U.S. securities regulators are considering changing how companies are required to disclose stock options awarded to executives, people familiar with the Securities and Exchange Commission's thinking told Reuters on Tuesday.
At an SEC meeting on Wednesday, the commissioners also will propose giving investors a greater voice in setting executive pay at companies that were given taxpayer funds under the U.S. government's Troubled Asset Relief Program.
Among the possible changes is a revision to how companies value equity awards in the summary compensation table for top executives that they file with the commission each year.
The SEC is considering requiring companies to include the estimated value for stock options granted during the year, the people said. The sources requested anonymity because the proposal is still being crafted and may change.
The table now includes the value of option grants that vested, or became eligible to be exercised, during the year. Many compensation experts consider this an imperfect way to value options, and believe options should be valued as of the date they are granted.
A change in how companies report the value of stock options could profoundly affect the reporting of executive pay.
Pandit was awarded much of his 2008 compensation on January 22 of that year, when Citigroup shares closed at $24.42. The stock closed Tuesday at $2.97, and Pandit's awards are now either under water or show paper losses.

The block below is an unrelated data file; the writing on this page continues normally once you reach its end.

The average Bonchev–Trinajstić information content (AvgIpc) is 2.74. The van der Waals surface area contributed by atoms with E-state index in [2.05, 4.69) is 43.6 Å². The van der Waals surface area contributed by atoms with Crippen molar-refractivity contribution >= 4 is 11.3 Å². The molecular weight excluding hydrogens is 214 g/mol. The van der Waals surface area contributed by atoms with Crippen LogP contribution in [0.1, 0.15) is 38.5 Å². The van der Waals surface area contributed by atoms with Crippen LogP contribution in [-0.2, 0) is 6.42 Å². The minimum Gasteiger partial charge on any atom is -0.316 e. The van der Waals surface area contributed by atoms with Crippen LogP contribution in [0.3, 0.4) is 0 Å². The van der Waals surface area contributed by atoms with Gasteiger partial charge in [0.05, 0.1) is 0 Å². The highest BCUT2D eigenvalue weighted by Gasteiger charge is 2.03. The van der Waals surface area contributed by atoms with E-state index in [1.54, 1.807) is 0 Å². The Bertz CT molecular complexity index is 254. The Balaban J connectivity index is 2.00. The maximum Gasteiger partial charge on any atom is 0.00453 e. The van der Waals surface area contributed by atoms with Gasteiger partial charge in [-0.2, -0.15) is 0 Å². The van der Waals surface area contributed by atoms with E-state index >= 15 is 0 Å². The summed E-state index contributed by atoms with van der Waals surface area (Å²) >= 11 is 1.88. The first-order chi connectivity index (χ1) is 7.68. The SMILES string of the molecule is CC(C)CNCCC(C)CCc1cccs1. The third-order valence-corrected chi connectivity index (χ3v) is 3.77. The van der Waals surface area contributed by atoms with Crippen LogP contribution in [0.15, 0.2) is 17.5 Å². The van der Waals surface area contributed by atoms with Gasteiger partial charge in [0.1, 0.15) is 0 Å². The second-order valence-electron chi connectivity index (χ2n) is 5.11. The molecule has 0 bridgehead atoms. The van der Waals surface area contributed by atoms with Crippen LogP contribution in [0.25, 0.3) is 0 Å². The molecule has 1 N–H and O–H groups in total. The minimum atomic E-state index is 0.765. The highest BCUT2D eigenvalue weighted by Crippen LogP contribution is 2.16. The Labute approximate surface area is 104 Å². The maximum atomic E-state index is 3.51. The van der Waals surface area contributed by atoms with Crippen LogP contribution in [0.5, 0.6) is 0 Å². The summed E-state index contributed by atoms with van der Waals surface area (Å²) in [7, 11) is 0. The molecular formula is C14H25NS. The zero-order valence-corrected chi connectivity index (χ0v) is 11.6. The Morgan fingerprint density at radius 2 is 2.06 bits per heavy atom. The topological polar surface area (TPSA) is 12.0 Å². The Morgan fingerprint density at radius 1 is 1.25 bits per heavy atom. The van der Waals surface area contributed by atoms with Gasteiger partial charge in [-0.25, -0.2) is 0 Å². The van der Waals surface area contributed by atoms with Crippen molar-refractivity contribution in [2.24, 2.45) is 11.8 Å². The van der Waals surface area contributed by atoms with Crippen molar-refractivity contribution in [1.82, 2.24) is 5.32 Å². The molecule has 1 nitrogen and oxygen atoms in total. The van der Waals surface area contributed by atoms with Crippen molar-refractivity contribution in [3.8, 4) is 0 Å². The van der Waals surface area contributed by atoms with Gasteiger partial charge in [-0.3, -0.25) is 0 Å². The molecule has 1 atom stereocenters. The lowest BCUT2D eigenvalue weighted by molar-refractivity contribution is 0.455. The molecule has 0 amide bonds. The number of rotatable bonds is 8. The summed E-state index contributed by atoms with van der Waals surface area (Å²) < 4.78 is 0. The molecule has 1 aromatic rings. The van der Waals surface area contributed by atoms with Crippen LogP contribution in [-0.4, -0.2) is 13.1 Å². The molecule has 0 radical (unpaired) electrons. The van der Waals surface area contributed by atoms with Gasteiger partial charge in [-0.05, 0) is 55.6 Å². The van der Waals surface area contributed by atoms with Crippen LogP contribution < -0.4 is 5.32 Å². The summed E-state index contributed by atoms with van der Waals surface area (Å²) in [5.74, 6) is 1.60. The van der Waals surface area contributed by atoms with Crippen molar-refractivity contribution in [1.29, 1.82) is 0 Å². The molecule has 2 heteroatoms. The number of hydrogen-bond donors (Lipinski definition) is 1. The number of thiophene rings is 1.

OBAMA PUSHES CHANGE
The Obama administration has sought to rein in excessive executive pay amid outrage from lawmakers and the public that some executives, including some at insurer American International Group Inc
The administration has urged Congress to give the SEC authority to require publicly traded companies to give shareholders a nonbinding vote on pay for top executives.
It also wants the SEC to have power to insure that corporate pay committees are sufficiently independent from management.
The SEC may propose requiring companies to disclose more information about compensation consultants who also perform other work for the company, the sources said.
Governance activists charge that consulting firms face conflicts of interest because of their dual role in advising companies on human resources as well as executive pay.
(Reporting by Rachelle Younglai and Jonathan Stempel; editing by Carol Bishopric and Matthew Lewis)